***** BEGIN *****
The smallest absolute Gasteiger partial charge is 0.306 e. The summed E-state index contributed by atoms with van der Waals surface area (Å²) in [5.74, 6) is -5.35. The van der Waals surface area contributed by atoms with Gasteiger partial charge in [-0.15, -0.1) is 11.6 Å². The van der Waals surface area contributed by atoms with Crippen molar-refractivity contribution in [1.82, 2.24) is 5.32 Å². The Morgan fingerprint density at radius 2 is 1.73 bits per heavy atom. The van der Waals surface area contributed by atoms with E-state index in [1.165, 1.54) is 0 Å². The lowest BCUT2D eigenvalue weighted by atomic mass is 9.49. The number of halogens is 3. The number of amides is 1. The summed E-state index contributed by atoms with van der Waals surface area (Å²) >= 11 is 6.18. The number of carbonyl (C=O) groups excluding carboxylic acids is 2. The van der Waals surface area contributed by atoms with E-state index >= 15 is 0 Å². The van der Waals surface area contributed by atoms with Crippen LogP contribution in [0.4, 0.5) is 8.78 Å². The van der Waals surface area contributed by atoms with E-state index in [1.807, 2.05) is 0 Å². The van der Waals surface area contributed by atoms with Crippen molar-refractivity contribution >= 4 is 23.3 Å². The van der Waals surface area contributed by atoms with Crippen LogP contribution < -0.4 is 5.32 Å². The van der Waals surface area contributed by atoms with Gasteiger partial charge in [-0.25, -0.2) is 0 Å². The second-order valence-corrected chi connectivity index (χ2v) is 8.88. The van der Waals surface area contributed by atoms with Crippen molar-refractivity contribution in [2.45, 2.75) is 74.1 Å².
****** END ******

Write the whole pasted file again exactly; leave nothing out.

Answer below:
The smallest absolute Gasteiger partial charge is 0.306 e. The summed E-state index contributed by atoms with van der Waals surface area (Å²) in [5.74, 6) is -5.35. The van der Waals surface area contributed by atoms with Gasteiger partial charge in [-0.15, -0.1) is 11.6 Å². The van der Waals surface area contributed by atoms with Crippen molar-refractivity contribution in [1.82, 2.24) is 5.32 Å². The Morgan fingerprint density at radius 2 is 1.73 bits per heavy atom. The van der Waals surface area contributed by atoms with E-state index in [1.165, 1.54) is 0 Å². The lowest BCUT2D eigenvalue weighted by atomic mass is 9.49. The number of halogens is 3. The number of amides is 1. The summed E-state index contributed by atoms with van der Waals surface area (Å²) >= 11 is 6.18. The number of carbonyl (C=O) groups excluding carboxylic acids is 2. The van der Waals surface area contributed by atoms with E-state index >= 15 is 0 Å². The van der Waals surface area contributed by atoms with Crippen LogP contribution in [0.4, 0.5) is 8.78 Å². The van der Waals surface area contributed by atoms with E-state index in [1.807, 2.05) is 0 Å². The van der Waals surface area contributed by atoms with Crippen molar-refractivity contribution >= 4 is 23.3 Å². The van der Waals surface area contributed by atoms with Crippen LogP contribution < -0.4 is 5.32 Å². The van der Waals surface area contributed by atoms with Gasteiger partial charge in [-0.25, -0.2) is 0 Å². The second-order valence-corrected chi connectivity index (χ2v) is 8.88. The van der Waals surface area contributed by atoms with Crippen molar-refractivity contribution in [2.45, 2.75) is 74.1 Å².